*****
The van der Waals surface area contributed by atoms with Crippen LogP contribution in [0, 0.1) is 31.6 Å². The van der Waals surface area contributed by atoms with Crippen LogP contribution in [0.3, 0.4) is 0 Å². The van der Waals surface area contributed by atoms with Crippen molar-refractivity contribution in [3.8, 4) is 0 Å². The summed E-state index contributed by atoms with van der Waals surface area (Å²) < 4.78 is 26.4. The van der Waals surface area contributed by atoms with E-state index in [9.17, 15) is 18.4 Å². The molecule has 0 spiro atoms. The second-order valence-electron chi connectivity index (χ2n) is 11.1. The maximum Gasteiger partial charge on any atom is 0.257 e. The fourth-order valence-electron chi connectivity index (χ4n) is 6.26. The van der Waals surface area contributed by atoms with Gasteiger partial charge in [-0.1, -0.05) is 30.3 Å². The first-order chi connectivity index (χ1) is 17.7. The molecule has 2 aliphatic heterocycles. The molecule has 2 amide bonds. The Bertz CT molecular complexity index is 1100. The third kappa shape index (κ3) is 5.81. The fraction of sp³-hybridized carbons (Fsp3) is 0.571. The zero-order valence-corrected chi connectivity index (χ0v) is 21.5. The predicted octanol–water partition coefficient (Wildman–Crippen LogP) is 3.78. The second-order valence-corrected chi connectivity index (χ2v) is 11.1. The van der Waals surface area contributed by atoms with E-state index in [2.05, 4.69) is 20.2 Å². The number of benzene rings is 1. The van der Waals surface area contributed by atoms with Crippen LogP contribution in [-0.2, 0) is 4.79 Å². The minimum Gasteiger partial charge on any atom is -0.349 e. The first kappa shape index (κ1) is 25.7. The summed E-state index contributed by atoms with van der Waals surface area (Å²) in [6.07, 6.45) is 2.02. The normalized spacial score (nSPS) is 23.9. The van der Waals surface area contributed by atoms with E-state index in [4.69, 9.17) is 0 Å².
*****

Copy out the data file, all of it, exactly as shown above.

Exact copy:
The van der Waals surface area contributed by atoms with Crippen LogP contribution in [0, 0.1) is 31.6 Å². The van der Waals surface area contributed by atoms with Crippen LogP contribution in [0.3, 0.4) is 0 Å². The van der Waals surface area contributed by atoms with Crippen molar-refractivity contribution in [3.8, 4) is 0 Å². The summed E-state index contributed by atoms with van der Waals surface area (Å²) < 4.78 is 26.4. The van der Waals surface area contributed by atoms with E-state index in [9.17, 15) is 18.4 Å². The molecule has 0 spiro atoms. The second-order valence-electron chi connectivity index (χ2n) is 11.1. The maximum Gasteiger partial charge on any atom is 0.257 e. The fourth-order valence-electron chi connectivity index (χ4n) is 6.26. The van der Waals surface area contributed by atoms with Gasteiger partial charge in [-0.1, -0.05) is 30.3 Å². The first-order chi connectivity index (χ1) is 17.7. The molecule has 2 aliphatic heterocycles. The molecule has 2 amide bonds. The Bertz CT molecular complexity index is 1100. The third kappa shape index (κ3) is 5.81. The fraction of sp³-hybridized carbons (Fsp3) is 0.571. The zero-order valence-corrected chi connectivity index (χ0v) is 21.5. The predicted octanol–water partition coefficient (Wildman–Crippen LogP) is 3.78. The second-order valence-corrected chi connectivity index (χ2v) is 11.1. The van der Waals surface area contributed by atoms with E-state index in [2.05, 4.69) is 20.2 Å². The number of benzene rings is 1. The van der Waals surface area contributed by atoms with Crippen LogP contribution in [-0.2, 0) is 4.79 Å². The minimum Gasteiger partial charge on any atom is -0.349 e. The first kappa shape index (κ1) is 25.7. The summed E-state index contributed by atoms with van der Waals surface area (Å²) in [6.07, 6.45) is 2.02. The normalized spacial score (nSPS) is 23.9. The van der Waals surface area contributed by atoms with E-state index in [4.69, 9.17) is 0 Å².